The U.S. State Department, saying it was “deeply concerned” about alleged human rights violations by state security forces in West Africa’s Sahel region, warned Thursday that inaction by governments there could jeopardize Washington’s support.
“The United States has made clear that our assistance to the region must not be used in any way that contributes to violations or abuses of human rights, and that without prompt and thorough action to address these allegations, U.S. security assistance may be at risk,” spokeswoman Morgan Ortagus said in a statement.
The statement urged heads of state in the G5 Sahel — representing Burkina Faso, Chad, Mali, Mauritania and Niger — “to follow through” on public commitments made June 30 to investigate such allegations about security forces there. It also called for “ensuring full and public accountability for anyone found guilty” of such violations.
Washington has “obligated approximately $467 million to provide security assistance to the G5 Sahel member states” between fiscal years 2017 and 2019, a State Department official told VOA.
The department’s warning referenced a Human Rights Watch (HRW) report released Wednesday that suggested evidence of “government security force involvement in mass extrajudicial executions” in northern Burkina Faso.
The State Department also cited violations reported by the U.N. Multidimensional Integrated Stabilization Mission in Mali (MINUSMA).
HRW reported at least 180 bodies had been found in recent months near the Burkina Faso town of Djibo. Residents told HRW of seeing bodies, in groups of up to 20, “along major roadways, under bridges and in fields and vacant lots.” All were men, many of whom had been blindfolded and their hands bound. Many had been shot. Almost all were found within 5 kilometers of central Djibo from last November through June.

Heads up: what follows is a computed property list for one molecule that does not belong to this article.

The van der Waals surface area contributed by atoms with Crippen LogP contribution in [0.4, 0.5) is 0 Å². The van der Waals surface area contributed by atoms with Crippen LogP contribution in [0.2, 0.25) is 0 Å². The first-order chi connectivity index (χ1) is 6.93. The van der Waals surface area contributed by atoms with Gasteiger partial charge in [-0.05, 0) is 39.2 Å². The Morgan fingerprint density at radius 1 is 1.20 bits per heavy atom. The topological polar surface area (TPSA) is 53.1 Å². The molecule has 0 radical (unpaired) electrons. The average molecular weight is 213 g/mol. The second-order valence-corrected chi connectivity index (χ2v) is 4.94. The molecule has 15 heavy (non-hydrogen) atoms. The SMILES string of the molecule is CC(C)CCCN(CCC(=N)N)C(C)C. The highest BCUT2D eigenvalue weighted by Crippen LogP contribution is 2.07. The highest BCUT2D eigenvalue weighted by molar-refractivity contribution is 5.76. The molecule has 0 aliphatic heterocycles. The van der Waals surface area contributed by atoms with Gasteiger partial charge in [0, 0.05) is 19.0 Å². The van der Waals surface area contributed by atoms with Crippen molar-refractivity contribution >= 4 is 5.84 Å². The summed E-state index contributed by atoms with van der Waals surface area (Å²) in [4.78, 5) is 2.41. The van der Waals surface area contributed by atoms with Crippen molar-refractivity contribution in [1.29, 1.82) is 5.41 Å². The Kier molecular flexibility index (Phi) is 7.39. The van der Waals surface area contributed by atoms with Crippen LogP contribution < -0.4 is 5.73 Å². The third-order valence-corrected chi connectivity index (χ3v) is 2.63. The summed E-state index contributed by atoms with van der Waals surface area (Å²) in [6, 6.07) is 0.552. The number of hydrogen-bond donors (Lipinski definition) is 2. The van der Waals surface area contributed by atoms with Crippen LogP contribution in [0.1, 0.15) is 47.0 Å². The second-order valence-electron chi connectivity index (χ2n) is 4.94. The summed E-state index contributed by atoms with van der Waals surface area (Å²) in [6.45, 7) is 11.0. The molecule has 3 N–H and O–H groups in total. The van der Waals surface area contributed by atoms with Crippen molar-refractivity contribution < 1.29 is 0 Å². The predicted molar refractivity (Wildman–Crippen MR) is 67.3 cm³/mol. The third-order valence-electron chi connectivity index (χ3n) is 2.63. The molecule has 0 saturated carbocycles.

The rights group said town residents reported burying most of the bodies in common graves in March and April.
HRW said in its report that it had written to the Burkinabe government on June 28 to share its findings. It summarized the Defense Ministry’s July 3 response, which included a promise to investigate and to ensure that security troops would respect human rights.
None of the 23 residents interviewed by HRW witnessed the killings, “which appear to have taken place at night,” Corrine Dufka, HRW’s Sahel director, told VOA in an interview Tuesday.
But, she said, “a good number of the residents described hearing shots in the middle of the night and then hearing the sound of heavy vehicles moving back and forth, and then in the morning finding these groups of bodies all over Djibo.”
The town is at “the epicenter of activity” by armed Islamists who, since 2016, have been attacking both military and civilian targets, Dufka said.
“Jihadis have concentrated their recruitment on the Fulani or Peul,” ethnic nomadic groups who are largely herders, she said. Witnesses said most of the dead were Peul, “which is to say those that are collectively blamed, collectively identified by the authorities as supporting the jihadis.”
Dufka said that residents who participated in or witnessed the burials in the spring “were expressly told not to carry smartphones, not to take pictures.” She said HRW nonetheless had received “maps and drawings of where bodies were found and where they were buried.”
HRW is analyzing satellite photos, Dufka said, but she acknowledged the need for on-the-ground investigations.
Tibor Nagy, the top U.S. diplomat to Africa, said in a Twitter post that he found the HRW report “very troubling. … Burkinabe authorities must do more to prevent these abuses and hold perpetrators accountable.”
VOA State Department correspondent Nike Ching contributed to this report, as did the Africa Division’s Jason Patinkin, Catherine Field and Carol Guensburg.